Premier League mornings tend to look a little different for everyone. There are the diehard fans who camp out on their couches at early hours, with total and utter disregard for the time difference. There are the more casual fans of whom rely on Twitter for commentary and highlights because they accidentally slept through their team’s match because, well, the time difference. There are the fans who head to a local pub, draped in their team’s kit, to watch the game while pounding back pints of Guinness. And then there are the fans who watch lonesome, taking in all the sounds and sights that a telecasted game has to offer from the comfort of their own home. No matter how the game is consumed, there remains one constant that unites us all: the magical voice of Rebecca Lowe.
For the more casual fan who may not be fully aware of the true greatness that is Rebecca Lowe, I take great pleasure in explaining how she came to be one of the most iconic voices in soccer today. Prior to her current tenure on NBC, Lowe was a soccer reporter for 5 years at BBC and even covered the 2006 World Cup in Germany. She later joined ESPN UK, covering the Premier League in England before ultimately making the journey across the Atlantic to the United States. She’s been a Premier League staple ever since, leading NBC Sports’ coverage of each match alongside former players, Robbie Earle, Robbie Mustoe, and Kyle Martino. Her insight on specific players and storylines has garnered laud from fans all over, with a some professing their “unwavering love and support” on social media and others creating fan pages and accounts dedicated the “First Lady of Soccer.”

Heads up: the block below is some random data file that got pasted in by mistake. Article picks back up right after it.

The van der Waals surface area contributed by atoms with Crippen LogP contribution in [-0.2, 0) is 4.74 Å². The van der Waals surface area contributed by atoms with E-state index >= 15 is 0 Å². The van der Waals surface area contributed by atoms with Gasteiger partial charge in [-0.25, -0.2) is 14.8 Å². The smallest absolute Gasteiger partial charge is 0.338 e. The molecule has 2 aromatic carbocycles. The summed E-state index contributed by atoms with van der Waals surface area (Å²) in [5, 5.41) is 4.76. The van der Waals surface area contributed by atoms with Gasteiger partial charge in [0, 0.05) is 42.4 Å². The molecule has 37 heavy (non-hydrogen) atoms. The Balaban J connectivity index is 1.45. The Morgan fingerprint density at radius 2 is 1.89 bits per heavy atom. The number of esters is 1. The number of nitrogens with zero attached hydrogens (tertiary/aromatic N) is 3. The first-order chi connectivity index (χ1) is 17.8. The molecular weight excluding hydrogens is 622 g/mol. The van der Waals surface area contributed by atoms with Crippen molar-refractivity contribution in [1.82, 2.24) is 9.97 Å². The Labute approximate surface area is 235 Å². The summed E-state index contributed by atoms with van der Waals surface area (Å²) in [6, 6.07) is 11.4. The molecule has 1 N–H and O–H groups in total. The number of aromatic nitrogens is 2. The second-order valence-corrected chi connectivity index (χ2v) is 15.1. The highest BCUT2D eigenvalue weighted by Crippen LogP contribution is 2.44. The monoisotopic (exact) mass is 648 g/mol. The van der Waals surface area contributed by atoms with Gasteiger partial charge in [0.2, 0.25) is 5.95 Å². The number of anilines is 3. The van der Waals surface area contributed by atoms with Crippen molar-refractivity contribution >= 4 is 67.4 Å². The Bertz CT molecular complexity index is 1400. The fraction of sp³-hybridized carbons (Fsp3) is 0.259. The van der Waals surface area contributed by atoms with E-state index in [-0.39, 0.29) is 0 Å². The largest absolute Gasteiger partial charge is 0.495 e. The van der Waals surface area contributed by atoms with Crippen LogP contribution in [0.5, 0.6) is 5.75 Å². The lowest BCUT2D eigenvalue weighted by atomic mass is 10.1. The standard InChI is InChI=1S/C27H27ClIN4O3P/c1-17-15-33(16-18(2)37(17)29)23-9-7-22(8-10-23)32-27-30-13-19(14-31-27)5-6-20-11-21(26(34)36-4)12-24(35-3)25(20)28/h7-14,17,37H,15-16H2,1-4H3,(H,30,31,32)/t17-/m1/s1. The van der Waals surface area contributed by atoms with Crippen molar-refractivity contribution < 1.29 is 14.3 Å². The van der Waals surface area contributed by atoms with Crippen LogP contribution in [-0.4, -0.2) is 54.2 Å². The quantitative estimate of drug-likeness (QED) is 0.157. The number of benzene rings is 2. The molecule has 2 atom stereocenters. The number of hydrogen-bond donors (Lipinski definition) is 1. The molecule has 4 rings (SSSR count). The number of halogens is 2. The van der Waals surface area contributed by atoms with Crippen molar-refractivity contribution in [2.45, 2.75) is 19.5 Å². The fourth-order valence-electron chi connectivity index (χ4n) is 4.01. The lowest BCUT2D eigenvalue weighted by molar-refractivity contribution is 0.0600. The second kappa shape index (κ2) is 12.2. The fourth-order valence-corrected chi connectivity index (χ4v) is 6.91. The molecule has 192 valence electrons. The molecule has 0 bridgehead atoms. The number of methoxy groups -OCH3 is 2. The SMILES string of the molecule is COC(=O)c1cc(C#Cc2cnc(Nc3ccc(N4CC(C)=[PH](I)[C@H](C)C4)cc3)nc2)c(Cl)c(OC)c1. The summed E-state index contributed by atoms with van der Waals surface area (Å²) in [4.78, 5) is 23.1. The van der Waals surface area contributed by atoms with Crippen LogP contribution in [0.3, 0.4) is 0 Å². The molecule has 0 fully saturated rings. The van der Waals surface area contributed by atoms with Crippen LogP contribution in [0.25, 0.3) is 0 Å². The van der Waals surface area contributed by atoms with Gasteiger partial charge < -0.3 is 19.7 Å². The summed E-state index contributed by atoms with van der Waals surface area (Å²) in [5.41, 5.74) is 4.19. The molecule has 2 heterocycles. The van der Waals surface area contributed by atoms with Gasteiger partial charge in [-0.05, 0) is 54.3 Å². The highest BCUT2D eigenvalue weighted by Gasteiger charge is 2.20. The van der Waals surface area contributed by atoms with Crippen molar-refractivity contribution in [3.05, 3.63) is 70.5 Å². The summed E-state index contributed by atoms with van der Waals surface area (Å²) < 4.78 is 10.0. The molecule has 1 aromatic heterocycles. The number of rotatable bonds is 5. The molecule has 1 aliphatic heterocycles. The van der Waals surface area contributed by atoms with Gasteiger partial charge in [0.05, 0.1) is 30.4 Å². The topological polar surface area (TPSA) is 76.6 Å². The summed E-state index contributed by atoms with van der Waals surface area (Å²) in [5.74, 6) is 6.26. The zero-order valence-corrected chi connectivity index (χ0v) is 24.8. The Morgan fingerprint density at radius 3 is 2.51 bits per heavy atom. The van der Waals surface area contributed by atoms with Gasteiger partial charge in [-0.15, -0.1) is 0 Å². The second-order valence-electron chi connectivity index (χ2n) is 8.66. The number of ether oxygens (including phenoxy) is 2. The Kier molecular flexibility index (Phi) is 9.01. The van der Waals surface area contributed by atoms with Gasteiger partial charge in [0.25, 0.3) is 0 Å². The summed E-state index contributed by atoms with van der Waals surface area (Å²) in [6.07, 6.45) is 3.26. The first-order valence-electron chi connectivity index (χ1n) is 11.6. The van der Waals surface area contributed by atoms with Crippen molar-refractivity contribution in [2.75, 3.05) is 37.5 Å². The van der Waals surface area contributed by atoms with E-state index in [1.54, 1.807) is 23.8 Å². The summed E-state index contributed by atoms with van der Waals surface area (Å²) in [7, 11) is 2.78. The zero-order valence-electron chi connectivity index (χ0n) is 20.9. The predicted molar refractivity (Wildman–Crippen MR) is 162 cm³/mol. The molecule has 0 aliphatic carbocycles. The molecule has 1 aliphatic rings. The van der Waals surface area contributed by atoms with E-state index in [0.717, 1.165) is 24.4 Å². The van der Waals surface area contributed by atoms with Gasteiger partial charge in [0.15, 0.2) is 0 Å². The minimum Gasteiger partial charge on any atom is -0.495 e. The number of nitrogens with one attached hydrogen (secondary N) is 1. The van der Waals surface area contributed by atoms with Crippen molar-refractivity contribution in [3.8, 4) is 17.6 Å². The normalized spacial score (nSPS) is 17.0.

Rebecca Lowe means more to me than she probably does to most. As someone who aspires to be in her position one day, I’ve looked to her as a source of inspiration and motivation. Being a woman in sports is hard enough as some “knuckleheads” (for lack of a better term) don’t give female commentators the time of day simply because they are women. Instead, they flood commentators’ mentions with hateful and objectifying comments often about their appearance or apparent “lack of knowledge” about the sport. However, being a woman who anchors a television show dedicated to arguably the most famous league in the world, is a different beast itself. Over time, soccer has been stained by varying forms of misogyny. Whether it’s Sepp Blatter stating that women should play soccer in skirts if they wanted more coverage or some Middle Eastern countries barring women from entering stadiums, soccer hasn’t been the most welcoming space for women. But Rebecca Lowe is breaking down the patriarchal barriers of soccer one morning show at a time. She has shown girls, like myself, that their soccer voices belong on the big screen, and has proved to angry twitter trolls, that our voices are here to stay.
From one Rebecca to another, thank you for everything you’ve done and will continue to do for the beautiful game and its’ fans.